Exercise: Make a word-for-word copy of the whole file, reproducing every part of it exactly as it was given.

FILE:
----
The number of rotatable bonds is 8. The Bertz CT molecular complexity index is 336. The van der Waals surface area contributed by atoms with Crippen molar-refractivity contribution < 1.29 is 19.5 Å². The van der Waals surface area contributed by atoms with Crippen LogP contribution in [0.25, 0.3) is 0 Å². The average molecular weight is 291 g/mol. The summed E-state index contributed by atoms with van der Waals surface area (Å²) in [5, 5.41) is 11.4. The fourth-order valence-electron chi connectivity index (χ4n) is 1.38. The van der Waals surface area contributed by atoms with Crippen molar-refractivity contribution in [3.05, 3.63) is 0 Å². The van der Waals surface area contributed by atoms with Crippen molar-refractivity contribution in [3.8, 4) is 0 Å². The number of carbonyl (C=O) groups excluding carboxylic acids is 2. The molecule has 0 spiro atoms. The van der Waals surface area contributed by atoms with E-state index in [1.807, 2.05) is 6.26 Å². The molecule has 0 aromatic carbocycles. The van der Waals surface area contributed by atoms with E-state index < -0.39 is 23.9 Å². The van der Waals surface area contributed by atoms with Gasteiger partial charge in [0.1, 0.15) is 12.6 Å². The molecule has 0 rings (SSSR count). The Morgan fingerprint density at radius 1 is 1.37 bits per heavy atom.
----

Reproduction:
The number of rotatable bonds is 8. The Bertz CT molecular complexity index is 336. The van der Waals surface area contributed by atoms with Crippen molar-refractivity contribution < 1.29 is 19.5 Å². The van der Waals surface area contributed by atoms with Crippen LogP contribution in [0.25, 0.3) is 0 Å². The average molecular weight is 291 g/mol. The summed E-state index contributed by atoms with van der Waals surface area (Å²) in [5, 5.41) is 11.4. The fourth-order valence-electron chi connectivity index (χ4n) is 1.38. The van der Waals surface area contributed by atoms with Crippen molar-refractivity contribution in [3.05, 3.63) is 0 Å². The van der Waals surface area contributed by atoms with Crippen molar-refractivity contribution in [3.8, 4) is 0 Å². The number of carbonyl (C=O) groups excluding carboxylic acids is 2. The molecule has 0 spiro atoms. The van der Waals surface area contributed by atoms with E-state index in [1.807, 2.05) is 6.26 Å². The molecule has 0 aromatic carbocycles. The van der Waals surface area contributed by atoms with E-state index < -0.39 is 23.9 Å². The van der Waals surface area contributed by atoms with Gasteiger partial charge in [0.1, 0.15) is 12.6 Å². The molecule has 0 rings (SSSR count). The Morgan fingerprint density at radius 1 is 1.37 bits per heavy atom.